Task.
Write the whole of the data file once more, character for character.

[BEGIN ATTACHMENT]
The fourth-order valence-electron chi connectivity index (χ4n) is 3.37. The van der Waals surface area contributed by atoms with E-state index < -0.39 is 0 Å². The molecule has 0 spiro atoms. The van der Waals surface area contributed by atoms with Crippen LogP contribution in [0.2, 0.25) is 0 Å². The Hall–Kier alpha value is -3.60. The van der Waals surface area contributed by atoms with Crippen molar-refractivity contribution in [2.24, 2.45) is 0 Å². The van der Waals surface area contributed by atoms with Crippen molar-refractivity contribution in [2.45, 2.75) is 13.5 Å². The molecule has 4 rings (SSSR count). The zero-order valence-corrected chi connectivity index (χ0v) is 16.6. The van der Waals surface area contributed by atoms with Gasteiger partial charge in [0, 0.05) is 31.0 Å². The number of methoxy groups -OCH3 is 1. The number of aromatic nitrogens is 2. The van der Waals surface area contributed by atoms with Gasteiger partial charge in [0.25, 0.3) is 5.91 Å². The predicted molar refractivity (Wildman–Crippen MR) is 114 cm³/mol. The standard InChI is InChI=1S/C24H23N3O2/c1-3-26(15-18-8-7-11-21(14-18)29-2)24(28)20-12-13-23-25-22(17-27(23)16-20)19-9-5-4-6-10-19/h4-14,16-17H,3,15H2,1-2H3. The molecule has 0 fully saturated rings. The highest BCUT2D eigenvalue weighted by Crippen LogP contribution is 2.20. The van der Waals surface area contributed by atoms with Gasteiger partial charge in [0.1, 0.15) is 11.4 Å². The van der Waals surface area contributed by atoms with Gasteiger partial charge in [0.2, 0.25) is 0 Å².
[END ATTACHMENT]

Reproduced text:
The fourth-order valence-electron chi connectivity index (χ4n) is 3.37. The van der Waals surface area contributed by atoms with E-state index < -0.39 is 0 Å². The molecule has 0 spiro atoms. The van der Waals surface area contributed by atoms with Crippen LogP contribution in [0.2, 0.25) is 0 Å². The Hall–Kier alpha value is -3.60. The van der Waals surface area contributed by atoms with Crippen molar-refractivity contribution in [2.24, 2.45) is 0 Å². The van der Waals surface area contributed by atoms with Crippen molar-refractivity contribution in [2.45, 2.75) is 13.5 Å². The molecule has 4 rings (SSSR count). The zero-order valence-corrected chi connectivity index (χ0v) is 16.6. The van der Waals surface area contributed by atoms with Gasteiger partial charge in [0, 0.05) is 31.0 Å². The number of methoxy groups -OCH3 is 1. The number of aromatic nitrogens is 2. The van der Waals surface area contributed by atoms with Gasteiger partial charge in [0.25, 0.3) is 5.91 Å². The predicted molar refractivity (Wildman–Crippen MR) is 114 cm³/mol. The standard InChI is InChI=1S/C24H23N3O2/c1-3-26(15-18-8-7-11-21(14-18)29-2)24(28)20-12-13-23-25-22(17-27(23)16-20)19-9-5-4-6-10-19/h4-14,16-17H,3,15H2,1-2H3. The molecule has 0 fully saturated rings. The highest BCUT2D eigenvalue weighted by Crippen LogP contribution is 2.20. The van der Waals surface area contributed by atoms with Gasteiger partial charge in [0.1, 0.15) is 11.4 Å². The van der Waals surface area contributed by atoms with Gasteiger partial charge in [0.2, 0.25) is 0 Å².